There are moments of extreme power in human exchanges; instances where influence can be wielded for the good of both parties. One of these moments is when someone says, “Thank you.”

But we often handle these opportunities poorly.

A client thanks you for your help and we say, “No problem would have done it for anyone.” A co-worker thanks you for your assistance and you say, “Sure, it was easy.”

A supplier sends a note of appreciation and you leave it at that.

Not only are these relationships not furthered, but we may have actually damaged them. Making someone feel unappreciated, incompetent or not worthy of a response is a surefire way not to increase your influence.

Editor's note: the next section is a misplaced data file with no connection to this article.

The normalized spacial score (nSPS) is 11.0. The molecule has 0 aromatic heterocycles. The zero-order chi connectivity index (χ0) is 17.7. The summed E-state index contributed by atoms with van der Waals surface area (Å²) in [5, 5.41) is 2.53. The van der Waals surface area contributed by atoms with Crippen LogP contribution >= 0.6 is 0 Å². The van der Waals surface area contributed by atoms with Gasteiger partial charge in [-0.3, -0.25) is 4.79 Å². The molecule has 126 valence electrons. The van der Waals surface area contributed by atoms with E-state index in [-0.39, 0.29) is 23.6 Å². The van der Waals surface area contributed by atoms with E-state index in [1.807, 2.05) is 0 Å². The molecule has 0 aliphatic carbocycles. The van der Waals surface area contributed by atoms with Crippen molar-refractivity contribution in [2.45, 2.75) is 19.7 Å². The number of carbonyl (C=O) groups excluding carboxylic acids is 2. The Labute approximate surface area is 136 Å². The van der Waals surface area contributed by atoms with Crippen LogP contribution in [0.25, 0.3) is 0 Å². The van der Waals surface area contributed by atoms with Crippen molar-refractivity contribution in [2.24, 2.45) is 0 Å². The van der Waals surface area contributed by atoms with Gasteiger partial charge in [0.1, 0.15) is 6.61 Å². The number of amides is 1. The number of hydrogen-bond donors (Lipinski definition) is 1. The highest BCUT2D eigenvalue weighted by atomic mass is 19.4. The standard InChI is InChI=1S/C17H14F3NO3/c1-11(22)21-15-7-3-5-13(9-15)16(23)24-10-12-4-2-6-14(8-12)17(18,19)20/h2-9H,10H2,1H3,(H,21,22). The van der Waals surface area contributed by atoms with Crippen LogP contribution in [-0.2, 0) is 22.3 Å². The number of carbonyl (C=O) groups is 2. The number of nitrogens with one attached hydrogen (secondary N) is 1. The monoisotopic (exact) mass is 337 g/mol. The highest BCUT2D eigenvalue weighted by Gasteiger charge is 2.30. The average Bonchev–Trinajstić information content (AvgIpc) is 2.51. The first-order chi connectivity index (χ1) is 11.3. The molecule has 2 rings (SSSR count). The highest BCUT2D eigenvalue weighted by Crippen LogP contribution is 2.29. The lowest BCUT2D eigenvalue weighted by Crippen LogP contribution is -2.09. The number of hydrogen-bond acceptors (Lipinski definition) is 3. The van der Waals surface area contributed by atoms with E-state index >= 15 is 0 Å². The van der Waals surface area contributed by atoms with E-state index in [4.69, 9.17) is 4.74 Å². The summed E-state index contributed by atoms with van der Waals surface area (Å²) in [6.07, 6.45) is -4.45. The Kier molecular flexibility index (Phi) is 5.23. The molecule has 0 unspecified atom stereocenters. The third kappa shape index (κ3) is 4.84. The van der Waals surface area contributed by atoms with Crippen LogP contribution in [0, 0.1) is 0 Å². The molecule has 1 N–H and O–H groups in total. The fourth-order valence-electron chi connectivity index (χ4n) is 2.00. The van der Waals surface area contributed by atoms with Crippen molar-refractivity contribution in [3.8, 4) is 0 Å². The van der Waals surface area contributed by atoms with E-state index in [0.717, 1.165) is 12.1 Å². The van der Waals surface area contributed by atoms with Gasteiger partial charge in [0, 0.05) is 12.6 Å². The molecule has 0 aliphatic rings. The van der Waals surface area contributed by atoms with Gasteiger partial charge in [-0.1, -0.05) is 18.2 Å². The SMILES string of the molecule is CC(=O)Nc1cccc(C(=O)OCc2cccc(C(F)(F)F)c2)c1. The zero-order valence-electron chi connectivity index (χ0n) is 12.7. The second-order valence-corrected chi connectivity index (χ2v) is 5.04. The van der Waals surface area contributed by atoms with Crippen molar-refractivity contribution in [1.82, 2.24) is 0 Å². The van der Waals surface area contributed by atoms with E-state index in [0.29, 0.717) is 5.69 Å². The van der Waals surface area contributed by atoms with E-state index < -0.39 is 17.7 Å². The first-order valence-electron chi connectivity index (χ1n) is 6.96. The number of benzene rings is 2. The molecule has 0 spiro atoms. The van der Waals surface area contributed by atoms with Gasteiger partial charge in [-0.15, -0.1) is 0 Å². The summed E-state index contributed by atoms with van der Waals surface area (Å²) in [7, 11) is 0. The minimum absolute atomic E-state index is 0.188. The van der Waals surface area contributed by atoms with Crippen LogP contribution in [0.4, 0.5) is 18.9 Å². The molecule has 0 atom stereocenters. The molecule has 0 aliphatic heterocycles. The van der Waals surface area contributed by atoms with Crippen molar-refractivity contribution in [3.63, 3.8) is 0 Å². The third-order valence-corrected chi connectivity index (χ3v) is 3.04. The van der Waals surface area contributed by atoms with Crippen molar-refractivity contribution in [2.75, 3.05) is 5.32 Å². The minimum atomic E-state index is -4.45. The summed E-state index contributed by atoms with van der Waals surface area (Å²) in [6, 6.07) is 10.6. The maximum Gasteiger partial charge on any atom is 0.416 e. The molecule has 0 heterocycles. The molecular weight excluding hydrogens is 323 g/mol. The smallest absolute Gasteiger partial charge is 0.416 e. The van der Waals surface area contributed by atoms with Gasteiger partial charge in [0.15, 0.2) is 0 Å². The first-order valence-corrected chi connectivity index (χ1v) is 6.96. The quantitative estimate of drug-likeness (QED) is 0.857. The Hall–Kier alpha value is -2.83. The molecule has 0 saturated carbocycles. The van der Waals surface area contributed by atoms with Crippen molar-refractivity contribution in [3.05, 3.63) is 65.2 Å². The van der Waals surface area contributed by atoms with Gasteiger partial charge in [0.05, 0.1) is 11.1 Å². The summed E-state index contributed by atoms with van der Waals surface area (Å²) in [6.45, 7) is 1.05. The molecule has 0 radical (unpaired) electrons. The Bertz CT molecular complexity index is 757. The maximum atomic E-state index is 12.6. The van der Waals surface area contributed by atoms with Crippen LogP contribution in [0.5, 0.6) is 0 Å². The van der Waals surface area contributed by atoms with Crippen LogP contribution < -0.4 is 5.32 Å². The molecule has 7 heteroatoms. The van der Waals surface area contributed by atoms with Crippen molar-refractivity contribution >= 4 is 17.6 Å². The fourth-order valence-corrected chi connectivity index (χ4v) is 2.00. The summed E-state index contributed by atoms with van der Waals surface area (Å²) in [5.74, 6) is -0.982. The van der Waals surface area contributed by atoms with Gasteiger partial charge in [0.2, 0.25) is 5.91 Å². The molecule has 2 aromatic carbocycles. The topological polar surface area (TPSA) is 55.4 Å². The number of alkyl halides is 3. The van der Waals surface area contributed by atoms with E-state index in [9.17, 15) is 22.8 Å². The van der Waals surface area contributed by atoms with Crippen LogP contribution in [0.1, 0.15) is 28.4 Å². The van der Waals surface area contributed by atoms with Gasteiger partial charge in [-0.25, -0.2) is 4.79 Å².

Another potential problem is when the exchange is framed such that the other party feels they’ve just done a favor for Vito Corleone (Some day I may call upon you to do a service for me.) Saying things like, “and now you owe me one” is a sure fire way to build animosity and opposition.

So how can you avoid making this mistake?

Be prepared to use powerful language. Robert Cialdini, author of the seminal work, Influence: Science and Practice, suggests “My pleasure, because I know if the situation were reversed, you would have done the same for me!”

Watch as the other person nods furiously in agreement, and you have now used language to expertly and subtly earn a “chit” which is an informal influence credit. Practice this until you can use this (or other similar language) to create compelling yet conversational exchanges.